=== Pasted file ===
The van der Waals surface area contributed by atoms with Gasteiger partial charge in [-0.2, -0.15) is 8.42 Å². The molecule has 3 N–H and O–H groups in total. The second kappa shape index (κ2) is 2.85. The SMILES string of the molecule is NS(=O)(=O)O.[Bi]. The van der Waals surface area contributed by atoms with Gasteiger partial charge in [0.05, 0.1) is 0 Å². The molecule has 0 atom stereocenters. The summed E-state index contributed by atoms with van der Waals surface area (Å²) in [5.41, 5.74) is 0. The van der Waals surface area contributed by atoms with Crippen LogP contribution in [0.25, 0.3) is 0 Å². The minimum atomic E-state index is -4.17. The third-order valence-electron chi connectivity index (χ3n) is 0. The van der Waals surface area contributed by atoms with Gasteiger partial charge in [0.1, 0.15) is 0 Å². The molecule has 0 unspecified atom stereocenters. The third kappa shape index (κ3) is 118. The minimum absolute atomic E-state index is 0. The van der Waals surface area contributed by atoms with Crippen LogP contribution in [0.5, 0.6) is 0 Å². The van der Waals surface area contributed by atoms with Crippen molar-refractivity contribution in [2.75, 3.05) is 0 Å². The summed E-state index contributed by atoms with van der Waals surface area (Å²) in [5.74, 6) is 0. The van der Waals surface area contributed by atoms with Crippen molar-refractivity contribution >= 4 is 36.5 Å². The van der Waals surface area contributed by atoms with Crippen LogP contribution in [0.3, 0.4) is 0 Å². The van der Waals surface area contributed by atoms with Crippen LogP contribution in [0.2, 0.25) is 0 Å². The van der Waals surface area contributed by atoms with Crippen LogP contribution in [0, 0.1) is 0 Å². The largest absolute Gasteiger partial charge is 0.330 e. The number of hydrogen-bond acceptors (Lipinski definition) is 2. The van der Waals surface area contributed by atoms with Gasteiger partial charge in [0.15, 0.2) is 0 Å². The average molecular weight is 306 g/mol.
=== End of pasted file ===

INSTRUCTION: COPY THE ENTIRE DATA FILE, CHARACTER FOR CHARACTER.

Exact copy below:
The van der Waals surface area contributed by atoms with Gasteiger partial charge in [-0.2, -0.15) is 8.42 Å². The molecule has 3 N–H and O–H groups in total. The second kappa shape index (κ2) is 2.85. The SMILES string of the molecule is NS(=O)(=O)O.[Bi]. The van der Waals surface area contributed by atoms with Gasteiger partial charge in [0.05, 0.1) is 0 Å². The molecule has 0 atom stereocenters. The summed E-state index contributed by atoms with van der Waals surface area (Å²) in [5.41, 5.74) is 0. The van der Waals surface area contributed by atoms with Crippen LogP contribution in [0.25, 0.3) is 0 Å². The minimum atomic E-state index is -4.17. The third-order valence-electron chi connectivity index (χ3n) is 0. The van der Waals surface area contributed by atoms with Gasteiger partial charge in [0.1, 0.15) is 0 Å². The molecule has 0 unspecified atom stereocenters. The third kappa shape index (κ3) is 118. The minimum absolute atomic E-state index is 0. The van der Waals surface area contributed by atoms with Crippen LogP contribution in [0.5, 0.6) is 0 Å². The van der Waals surface area contributed by atoms with Crippen molar-refractivity contribution in [2.75, 3.05) is 0 Å². The summed E-state index contributed by atoms with van der Waals surface area (Å²) in [5.74, 6) is 0. The van der Waals surface area contributed by atoms with Crippen molar-refractivity contribution >= 4 is 36.5 Å². The van der Waals surface area contributed by atoms with Crippen LogP contribution in [0.3, 0.4) is 0 Å². The van der Waals surface area contributed by atoms with Crippen LogP contribution in [0.2, 0.25) is 0 Å². The van der Waals surface area contributed by atoms with Crippen LogP contribution in [0, 0.1) is 0 Å². The largest absolute Gasteiger partial charge is 0.330 e. The number of hydrogen-bond acceptors (Lipinski definition) is 2. The van der Waals surface area contributed by atoms with Gasteiger partial charge in [0.15, 0.2) is 0 Å². The average molecular weight is 306 g/mol.